Monday, August 24, 2015

Cookbook Review: Bowl + Spoon

Bowl + Spoon
Sara Forte and Hugh Forte
Ten Speed Press, 2015

Flipping through cookbooks and "reading" them is something I do to gain new inspiration and just plain pass the time. It's fun. When a cookbook is about something I already enjoy, even better! I've talked about our "bowl" approach to meals before, so when I saw a cookbook that promised mea-in-a-bowl recipes, I sensed a perfect fit.

Sara Forte comes up with new recipes on her blog, Sprouted Kitchen, and her husband Hugh turns them into delectable photographs. With their background, this new cookbook promised to be inventive and beautiful. In that sense, it fully succeeds. On a first "flip through," I dog-eared several recipes that sounded especially delicious. Coffee table book success.

But for a "simple," weekday approach to meals, it doesn't work as well. Forte may believe these are simple, ordinary meals, but for me (and most of my friends), they are too complex for a simple weeknight dinner. I love vegetables, and I'm certainly not averse to the chopping and prepping a reasonably healthy and fresh meal takes. But when a recipe calls for multiple ("simple") steps, it's still multiple steps. Add in multiple dishes to wash, and I'll keep flipping the pages. I think of "bowl" meals as simple fair.

My goal is to try at least 3 recipes before rating/reviewing a cookbook. However, even though I've had this cookbook for a couple of months, I have only tried two. Both were delicious, and the oatmeal has changed the way I cook oatmeal! (Forte combines both steel cut oats and regular, old-fashioned oats for a delightfully creamy, hearty concoction.) I'm sure the rest of the recipes will be just as delicious when I get around to them. For now, though, I find myself trying new things from The Great Big Pressure Cooker Cookbook and others on my shelf.

Thanks to blogging for books for a review copy of this book in return for my fair review.

Tuesday, May 19, 2015

Cookbook Review: The Great Big Pressure Cooker Book

The Great Big Pressure Cooker Book: 500 Easy Recipes for Every Machine, Both Stovetop and Electric
Bruce Weinstein and Mark Scarbrough
Clarkston Potter, 2015

If you've never tried one of the modern, electric pressure cookers, you're missing out! I got an Instant Pot for Christmas (2013), and it quickly became a workhorse in my kitchen. Brown rice is perfect every time, frozen chicken breasts become pulled chicken in a matter of minutes, and I can even program it to cook while we're out.

Not all pressure cookers are the same, so I was skeptical about a cookbook that could work for every machine. But The Great Big Pressure Cooker Book has worked like a charm for me every time so far!  Contents include Breakfast, Soups, Meat, Poultry, Fish/Shellfish, Vegetables/Beans/Grains, and Desserts sections. Some, like the Vegetables/Beans/Grains chapter are broken down into subsections.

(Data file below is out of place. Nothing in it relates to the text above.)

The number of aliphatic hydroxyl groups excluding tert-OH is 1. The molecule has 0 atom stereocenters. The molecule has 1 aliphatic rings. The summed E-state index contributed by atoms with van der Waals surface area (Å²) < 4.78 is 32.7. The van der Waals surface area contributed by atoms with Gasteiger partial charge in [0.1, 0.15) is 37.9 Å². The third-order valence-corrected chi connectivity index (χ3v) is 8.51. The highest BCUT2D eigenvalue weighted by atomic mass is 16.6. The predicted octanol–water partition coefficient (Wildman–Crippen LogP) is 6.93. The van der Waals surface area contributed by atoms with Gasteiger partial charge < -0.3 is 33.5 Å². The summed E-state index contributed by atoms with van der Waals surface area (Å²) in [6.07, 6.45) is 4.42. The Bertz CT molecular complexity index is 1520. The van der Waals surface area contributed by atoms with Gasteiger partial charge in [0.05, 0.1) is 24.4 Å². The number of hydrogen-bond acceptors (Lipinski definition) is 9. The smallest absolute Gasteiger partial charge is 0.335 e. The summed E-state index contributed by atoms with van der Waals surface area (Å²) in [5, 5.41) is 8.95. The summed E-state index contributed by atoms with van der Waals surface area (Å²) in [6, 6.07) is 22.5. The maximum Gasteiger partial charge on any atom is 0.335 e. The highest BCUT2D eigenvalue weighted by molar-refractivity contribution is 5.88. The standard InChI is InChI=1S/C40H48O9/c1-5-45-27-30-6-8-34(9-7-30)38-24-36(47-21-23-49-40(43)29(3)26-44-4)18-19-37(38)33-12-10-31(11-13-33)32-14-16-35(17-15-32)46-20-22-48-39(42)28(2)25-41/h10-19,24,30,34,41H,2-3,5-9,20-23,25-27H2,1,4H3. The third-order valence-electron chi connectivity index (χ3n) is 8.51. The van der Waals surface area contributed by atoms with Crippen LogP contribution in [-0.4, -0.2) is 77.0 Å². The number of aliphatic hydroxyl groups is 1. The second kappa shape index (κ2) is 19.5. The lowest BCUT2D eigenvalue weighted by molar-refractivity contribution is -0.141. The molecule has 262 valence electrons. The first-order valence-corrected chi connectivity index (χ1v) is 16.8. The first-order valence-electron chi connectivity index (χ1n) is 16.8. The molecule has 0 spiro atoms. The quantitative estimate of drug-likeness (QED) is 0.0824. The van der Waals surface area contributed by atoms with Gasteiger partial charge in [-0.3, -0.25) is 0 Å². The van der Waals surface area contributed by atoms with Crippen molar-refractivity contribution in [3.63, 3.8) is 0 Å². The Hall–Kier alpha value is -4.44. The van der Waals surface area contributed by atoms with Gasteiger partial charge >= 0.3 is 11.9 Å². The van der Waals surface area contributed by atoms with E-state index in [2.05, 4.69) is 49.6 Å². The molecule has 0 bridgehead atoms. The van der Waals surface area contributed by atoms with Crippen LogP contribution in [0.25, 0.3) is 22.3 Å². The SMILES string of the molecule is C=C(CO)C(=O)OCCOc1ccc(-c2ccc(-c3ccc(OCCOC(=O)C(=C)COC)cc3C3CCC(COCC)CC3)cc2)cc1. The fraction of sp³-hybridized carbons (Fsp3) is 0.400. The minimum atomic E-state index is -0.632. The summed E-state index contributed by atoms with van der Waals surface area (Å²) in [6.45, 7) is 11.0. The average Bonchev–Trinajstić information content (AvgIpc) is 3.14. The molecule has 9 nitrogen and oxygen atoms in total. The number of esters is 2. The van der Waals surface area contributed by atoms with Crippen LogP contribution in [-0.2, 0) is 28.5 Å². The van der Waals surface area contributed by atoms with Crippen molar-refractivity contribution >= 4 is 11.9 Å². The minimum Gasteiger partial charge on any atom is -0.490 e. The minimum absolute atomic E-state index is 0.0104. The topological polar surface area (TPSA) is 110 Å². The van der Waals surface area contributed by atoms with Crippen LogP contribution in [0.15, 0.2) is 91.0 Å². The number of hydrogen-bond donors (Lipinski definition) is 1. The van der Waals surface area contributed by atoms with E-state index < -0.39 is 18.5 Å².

The pressure cooker really shines in cooking whole grains (like the aforementioned brown rice), dried beans, and meats that benefit from long, slow cooking. So I eagerly tried some of those recipes; they worked well. And then I ventured into unknown territory: hard-boiled eggs (amazing!), ground turkey ziti casserole (kids loved it!), and mashed potatoes (yum!).

Each recipe comes with clear, specific directions for both stovetop and electric pressure cookers and testers' notes for possible substitutions, go withs, and tips. My biggest complaint is the binding of the book: it doesn't hold up well which is frustrating in a "working book" that needs to be able to hold its place and stand up to wear and tear.

All in all, if you're beginning to dabble in the vast pressure cooker trend, this is a worthy book to check out.

I received this book from Blogging for Books for this review

Thursday, March 5, 2015

Chicken Coconut Soup with Lemongrass

Back when we lived in the same city (many years ago!), my sister and I attended a cooking class at our local Williams-Sonoma store. Such fun! We came away with a few great recipes, one of which has been on this blog for a while (Chipotle Cheddar Chicken Cakes). It's time to put the other one I still make on this site so I won't lose it. The lemongrass in this is KEY. We serve this with sticky rice. If you want to pin this, head on over to the Williams-Sonoma site and pin theirs because they have a lovely photo of it.

Chicken Coconut Soup with Lemongrass

  • 4 c. chicken broth
  • 8 large slices peeled fresh galangal or 4 slices peeled fresh ginger*
  • 1 large lemongrass stalk, cut into 2-inch pieces and crushed
  • 16 fresh kaffir lime leaves, torn in half, or grated zest of 1 large lime*
  • 2 (14-oz.) cans coconut milk
  • 1/4 c. lime juice
  • 2-3 T. Thai fish sauce**
  • 2 T. light brown sugar
  • 1 T. red chili paste
  • 1 pound boneless, skinless chicken breasts, cut into bite-size pieces
  • 1/2 pound white mushrooms, sliced (I don't use)
  • 5 small fresh red or green chilies, sliced cross-wise paper-thin
  • fresh cilantro for garnish
*I use the more ordinary of these ingredients
**a strong taste--if you're new to this, use the smaller amount
  1. Cook chicken in water to cover (season with salt and pepper) just until it's barely done (a step our instructor added).
  2. Bring broth, galangal, lemongrass, and lime leaves to a boil over medium heat. Boil for 1 minute.
  3. Reduce heat to low, stir in coconut milk, and bring to a simmer. Add lime juice, fish sauce, brown sugar, and chili paste; mix well and simmer for 5 minutes. Add chicken pieces and simmer until tender (a few minutes). Add mushrooms, if using, and simmer for 1 more minute.
  4. Float chili slices and cilantro leaves on top of each serving.
Serves 4-6